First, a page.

“You’re just reinventing the wheel! This has all been said before! What’s the point?”
Some people imagine that inspiration comes from nothing, that creativity is like a sort of psychological Big Bang. It doesn’t. It isn’t. Scientific ideas evolve over time, and they’re often based on earlier, non-scientific ideas, at least to start.
Take the atomic theory — the idea that the stuff we see around us, be it water, tables, or cats, is made of little particles. The idea was first talked about in ancient Athens. But, and this is the crucial point, the ancient philosophers also had a bunch of other ideas about how the world works that science has demonstrated are wrong. Despite two thousand years of work, we have found no evidence that matter is made up of differing proportions of fire, earth, water, and air. That idea has fallen out of favour entirely with scientists because it doesn’t help explain the phenomena we see, and, more importantly, it doesn’t help us build bridges, and engines, and drugs, and computer chips. The atomic theory has evolved considerably, and does help us do those things.
The very fact that some ideas were good enough to survive the winnowing-down of history means that scientists, and perhaps especially psychologists, are faced with the accusation of reinventing the wheel, or saying the same thing in different words.
Let’s take a concrete example to see how this works.
As a contextual behavioural scientist, I have an understanding of how we humans learn to think the way we do. That understanding is based on years of lab work by my very wonderful colleagues around the globe, but because these are scientific theories, not merely ‘ideas’ or ‘concepts’ my students can test them out in the lab and see whether the results of their own experiments comport with the published theories. (That’s why science is self-correcting and progressive over time.)
This work shows that humans learn, and thus change their behaviour in two main ways. One way is that we “just sort of pick up” a new behaviour through trial and error. We sometimes struggle to describe adequately what we’ve learned this way and resort to saying things like ‘gut feeling’ and ‘I just know’. Another way is based on words or ideas. Someone says “that plate is hot” and assuming you’ve had some experience of the word “hot” before you probably will avoid touching the plate with your bare hands. If asked for a reason you’ll find it easy to describe. “It’s hot!” You’ll say. And if pressed further, “I don’t want to burn myself!”
That we can learn new ways of behaving so quickly, based on the experience of others, is the very core of what it means to be human. It’s why we have culture. And its also one of the ways in which human thinking and behaving can go the most wrong. In any given situation, all that any of us can hope is to infer the rules of life fairly accurately. Sometimes the rules of the game change, and we’re left following an outmoded rule book. This is one of the ways that language, and our logical, linguistic mode of thinking gets us into trouble.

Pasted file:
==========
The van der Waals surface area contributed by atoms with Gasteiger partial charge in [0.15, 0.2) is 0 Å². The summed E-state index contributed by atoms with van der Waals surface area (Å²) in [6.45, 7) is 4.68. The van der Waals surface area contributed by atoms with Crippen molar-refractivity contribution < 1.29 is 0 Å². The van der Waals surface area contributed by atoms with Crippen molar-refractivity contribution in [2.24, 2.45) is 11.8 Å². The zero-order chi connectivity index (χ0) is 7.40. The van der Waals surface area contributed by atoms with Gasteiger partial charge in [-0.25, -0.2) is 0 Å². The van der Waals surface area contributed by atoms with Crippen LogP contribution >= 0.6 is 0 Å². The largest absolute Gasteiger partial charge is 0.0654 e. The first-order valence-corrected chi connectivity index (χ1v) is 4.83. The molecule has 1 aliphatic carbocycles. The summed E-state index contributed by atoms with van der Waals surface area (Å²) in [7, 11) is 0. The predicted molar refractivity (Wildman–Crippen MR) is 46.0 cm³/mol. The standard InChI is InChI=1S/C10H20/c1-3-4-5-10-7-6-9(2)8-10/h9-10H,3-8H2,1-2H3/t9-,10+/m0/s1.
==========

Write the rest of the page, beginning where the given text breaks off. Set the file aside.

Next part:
Now it just so happens that for the better part of three millennia, people have been developing practices to reduce how much attention we pay to the rule-book, and to get us back in touch with the game itself. These are practices to reduce the power of logical, analytical thought, for those situations when that thinking gets us into trouble. These practices usually go by labels like “meditation” and “mindfulness” and “Vipassana”. These practices seem to render verbal learning less powerful and may leave a teensy bit of room for more trial-and-error type learning. (This is a slight over-simplification, but let’s run with it.)
As a result, Western psychological science has quite rightly borrowed these practices. It’s changed them, morphed them, to be even more in line with the theory, and it teaches them to people as part of coaching and therapy programmes the world over.
And then people say, “You’re just reinventing the wheel!” “You’ve just stollen ideas from Buddhism and pretended you came up with them!”
The ancients had wheels. The wheel was invented about 5000 years ago. Would you prefer that your car ran on wooden Roman chariot wheels? Would you prefer that lovely Audi or Chrysler ran on the wooden-spoked carriage wheels of the 19th Century? No. We now have alloy wheels with steel-belted radial tyres. They’re better. They’re still wheels.
We reinvented them.